ARTPred has been awarded many grants, for example by STW and the Netherlands Genomics Institute. Do you have advice for people who are applying for grants with this kind of institutes?
All in all, ARTPred raised sufficient funding for 2014 and 2015 thanks to the NGI Preseed grant, The RedMedTech loan and the loan from the government foundation for scientific research STW. It is quite difficult to give advice that is relevant for many people, because every case is unique. I think it is very important to start in time with creating the right conditions and building a strong team. You have to have the right people in place. This also means building connections with scientists. Of course, a biotech company needs to have a good invention, but this is not enough. If you think of the invention like a rough diamond, you need the right people to cut the facets. For example, the expertise of ARTPred’s CEO Joep de Mönnink is complementary to my expertise. He has a strong network in the field of IVF treatment and is experienced in commercialization and market access and my expertise lies in business development, in turning ideas into a successful business. It’s all about the right combination of people in the team. People with a passion for what they do.
You have been working in the biotechnology sector for a while. What do you think of doing business in this sector?
I think this is the most stimulating sector there is. I keep in contact with the smartest inventors, the true pioneers in their field. After they make a discovery, there are still many hurdles to bring it to the market. The different stakeholders make my function filled with interaction. It is adrenaline-inducing, which really corresponds to what I like. My personal motivation to work for ARTPRed is to ensure that these tests will reach the people who will benefit from them, the women who wish to get pregnant. In this way, I hope to create a better world. That said, I think some things can be improved in this sector. Quite often after a discovery has been made and patented, it isn’t immediately brought to the market. No action is taken until the patents get too expensive and then the project is shot down for financial reasons. That is such a shame.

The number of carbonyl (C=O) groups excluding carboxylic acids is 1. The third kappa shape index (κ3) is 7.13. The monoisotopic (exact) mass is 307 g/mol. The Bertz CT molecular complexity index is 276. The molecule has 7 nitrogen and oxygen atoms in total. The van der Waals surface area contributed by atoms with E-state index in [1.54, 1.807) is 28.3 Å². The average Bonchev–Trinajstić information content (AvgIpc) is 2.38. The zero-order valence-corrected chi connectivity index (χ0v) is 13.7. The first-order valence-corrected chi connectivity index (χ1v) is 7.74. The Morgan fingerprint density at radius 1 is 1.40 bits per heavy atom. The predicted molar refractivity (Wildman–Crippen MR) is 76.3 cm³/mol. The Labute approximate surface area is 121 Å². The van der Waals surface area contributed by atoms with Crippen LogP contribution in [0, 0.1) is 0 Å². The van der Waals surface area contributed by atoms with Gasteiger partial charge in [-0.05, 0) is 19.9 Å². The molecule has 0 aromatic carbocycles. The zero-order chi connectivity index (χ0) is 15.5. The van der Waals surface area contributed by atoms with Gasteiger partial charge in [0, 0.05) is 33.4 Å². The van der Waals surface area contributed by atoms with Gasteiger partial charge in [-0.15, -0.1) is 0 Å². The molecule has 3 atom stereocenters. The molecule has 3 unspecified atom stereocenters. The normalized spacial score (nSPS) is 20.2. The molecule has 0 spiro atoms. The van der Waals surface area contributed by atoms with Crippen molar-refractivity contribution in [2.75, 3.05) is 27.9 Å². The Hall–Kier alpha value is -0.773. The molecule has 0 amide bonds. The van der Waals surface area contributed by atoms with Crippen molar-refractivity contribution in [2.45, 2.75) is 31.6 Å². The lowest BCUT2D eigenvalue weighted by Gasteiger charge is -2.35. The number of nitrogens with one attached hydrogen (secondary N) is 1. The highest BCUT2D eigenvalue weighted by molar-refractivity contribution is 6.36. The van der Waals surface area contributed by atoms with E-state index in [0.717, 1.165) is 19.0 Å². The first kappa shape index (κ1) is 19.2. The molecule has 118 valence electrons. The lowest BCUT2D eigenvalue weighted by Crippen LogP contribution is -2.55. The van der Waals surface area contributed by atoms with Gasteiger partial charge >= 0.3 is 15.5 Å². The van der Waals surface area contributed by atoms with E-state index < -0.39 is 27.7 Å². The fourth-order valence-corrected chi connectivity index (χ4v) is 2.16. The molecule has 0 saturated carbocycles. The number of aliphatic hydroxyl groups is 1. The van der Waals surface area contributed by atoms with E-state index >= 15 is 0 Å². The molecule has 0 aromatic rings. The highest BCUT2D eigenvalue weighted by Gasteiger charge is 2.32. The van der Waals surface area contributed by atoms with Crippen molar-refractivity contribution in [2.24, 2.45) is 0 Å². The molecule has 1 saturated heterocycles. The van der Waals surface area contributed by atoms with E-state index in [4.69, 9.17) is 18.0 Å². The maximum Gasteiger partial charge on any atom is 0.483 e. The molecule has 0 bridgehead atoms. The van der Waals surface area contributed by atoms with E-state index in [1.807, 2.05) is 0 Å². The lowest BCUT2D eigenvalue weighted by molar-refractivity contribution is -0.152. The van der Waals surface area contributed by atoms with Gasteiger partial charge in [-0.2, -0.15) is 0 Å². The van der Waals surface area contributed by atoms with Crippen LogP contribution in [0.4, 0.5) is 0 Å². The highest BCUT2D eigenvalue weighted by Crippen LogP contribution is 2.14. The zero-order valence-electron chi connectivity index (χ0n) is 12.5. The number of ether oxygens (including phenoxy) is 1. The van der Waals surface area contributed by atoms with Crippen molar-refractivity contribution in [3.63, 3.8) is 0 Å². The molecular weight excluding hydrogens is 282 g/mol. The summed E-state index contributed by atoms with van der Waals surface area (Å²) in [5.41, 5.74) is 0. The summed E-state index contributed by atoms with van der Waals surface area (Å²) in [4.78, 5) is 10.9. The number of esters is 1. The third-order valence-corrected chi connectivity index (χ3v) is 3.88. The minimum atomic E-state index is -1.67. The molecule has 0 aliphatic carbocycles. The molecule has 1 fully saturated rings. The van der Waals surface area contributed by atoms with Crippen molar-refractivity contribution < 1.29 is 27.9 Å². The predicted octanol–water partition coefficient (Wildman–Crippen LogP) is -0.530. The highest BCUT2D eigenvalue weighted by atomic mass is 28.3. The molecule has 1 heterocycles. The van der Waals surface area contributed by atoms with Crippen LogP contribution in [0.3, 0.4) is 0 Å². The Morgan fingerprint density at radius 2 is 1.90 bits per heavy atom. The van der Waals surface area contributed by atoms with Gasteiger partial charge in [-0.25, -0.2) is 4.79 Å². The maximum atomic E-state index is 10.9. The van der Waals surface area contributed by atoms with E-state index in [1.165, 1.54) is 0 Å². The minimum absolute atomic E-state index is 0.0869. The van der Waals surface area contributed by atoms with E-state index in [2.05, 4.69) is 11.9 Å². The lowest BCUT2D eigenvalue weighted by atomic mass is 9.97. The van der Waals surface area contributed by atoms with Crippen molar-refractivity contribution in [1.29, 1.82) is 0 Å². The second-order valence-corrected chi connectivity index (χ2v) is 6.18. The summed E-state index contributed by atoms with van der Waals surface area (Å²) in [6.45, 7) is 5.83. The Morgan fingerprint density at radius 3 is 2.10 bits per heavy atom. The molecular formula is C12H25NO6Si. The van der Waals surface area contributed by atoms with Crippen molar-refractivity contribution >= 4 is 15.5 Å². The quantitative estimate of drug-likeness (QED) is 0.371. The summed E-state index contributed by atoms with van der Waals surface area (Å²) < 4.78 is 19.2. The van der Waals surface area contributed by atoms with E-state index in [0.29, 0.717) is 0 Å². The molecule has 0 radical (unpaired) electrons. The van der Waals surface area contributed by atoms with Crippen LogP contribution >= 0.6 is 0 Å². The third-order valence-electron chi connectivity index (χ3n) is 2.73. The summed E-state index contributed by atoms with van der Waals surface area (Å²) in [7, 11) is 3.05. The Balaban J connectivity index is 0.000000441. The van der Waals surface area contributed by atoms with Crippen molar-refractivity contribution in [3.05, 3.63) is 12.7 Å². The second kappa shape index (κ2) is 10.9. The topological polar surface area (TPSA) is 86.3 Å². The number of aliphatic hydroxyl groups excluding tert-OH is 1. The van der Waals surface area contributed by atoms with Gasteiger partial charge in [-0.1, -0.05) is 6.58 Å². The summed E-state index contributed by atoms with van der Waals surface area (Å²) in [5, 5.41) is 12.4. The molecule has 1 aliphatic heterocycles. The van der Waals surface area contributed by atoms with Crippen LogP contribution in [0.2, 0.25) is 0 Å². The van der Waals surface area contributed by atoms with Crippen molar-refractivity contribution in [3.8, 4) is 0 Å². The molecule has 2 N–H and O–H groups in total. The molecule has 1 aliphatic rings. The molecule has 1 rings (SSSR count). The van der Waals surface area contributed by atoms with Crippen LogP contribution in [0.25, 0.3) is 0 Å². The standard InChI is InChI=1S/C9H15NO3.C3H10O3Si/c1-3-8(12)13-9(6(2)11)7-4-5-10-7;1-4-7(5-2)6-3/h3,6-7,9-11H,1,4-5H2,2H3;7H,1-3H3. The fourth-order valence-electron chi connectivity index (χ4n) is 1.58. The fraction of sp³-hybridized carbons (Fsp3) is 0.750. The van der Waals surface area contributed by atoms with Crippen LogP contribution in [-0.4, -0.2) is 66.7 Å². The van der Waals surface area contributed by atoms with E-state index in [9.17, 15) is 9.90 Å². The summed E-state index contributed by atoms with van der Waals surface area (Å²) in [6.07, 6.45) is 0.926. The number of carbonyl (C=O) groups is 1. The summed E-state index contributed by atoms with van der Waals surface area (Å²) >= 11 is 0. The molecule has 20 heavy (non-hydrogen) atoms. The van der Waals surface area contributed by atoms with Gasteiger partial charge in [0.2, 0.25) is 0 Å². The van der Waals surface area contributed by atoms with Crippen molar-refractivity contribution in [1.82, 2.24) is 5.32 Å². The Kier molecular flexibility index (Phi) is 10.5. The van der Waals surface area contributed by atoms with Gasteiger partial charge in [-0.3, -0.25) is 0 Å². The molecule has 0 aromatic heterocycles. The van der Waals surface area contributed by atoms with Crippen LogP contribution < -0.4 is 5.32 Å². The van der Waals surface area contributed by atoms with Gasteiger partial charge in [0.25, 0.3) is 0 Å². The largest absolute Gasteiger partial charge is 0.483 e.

What are ARTPred’s plans for the near future?
We expect to be able to launch the products into the Dutch market in 2016. Apart from the predictive use, we are investigating the possibilities for therapeutic use. These tests might be used to assess the effects of treatments aimed at increasing the chance of embryo implantation. I also think that women who are trying to get pregnant in a natural way might benefit from the tests. So, many things to come.
|IVF treatment: a few facts
In the Netherlands, each year between 16.000 and 18.000 IVF treatments take place. A treatment costs about 3.000 euros. The annual cost in the Netherlands is approximately 48 million euros. It is estimated that 2.610 women per year are excluded from unsuccessful IVF treatment by the urine and vaginal swab tests. This results in a reduction in cost of 12 million euros per year.
Image credit: Nuno Ibra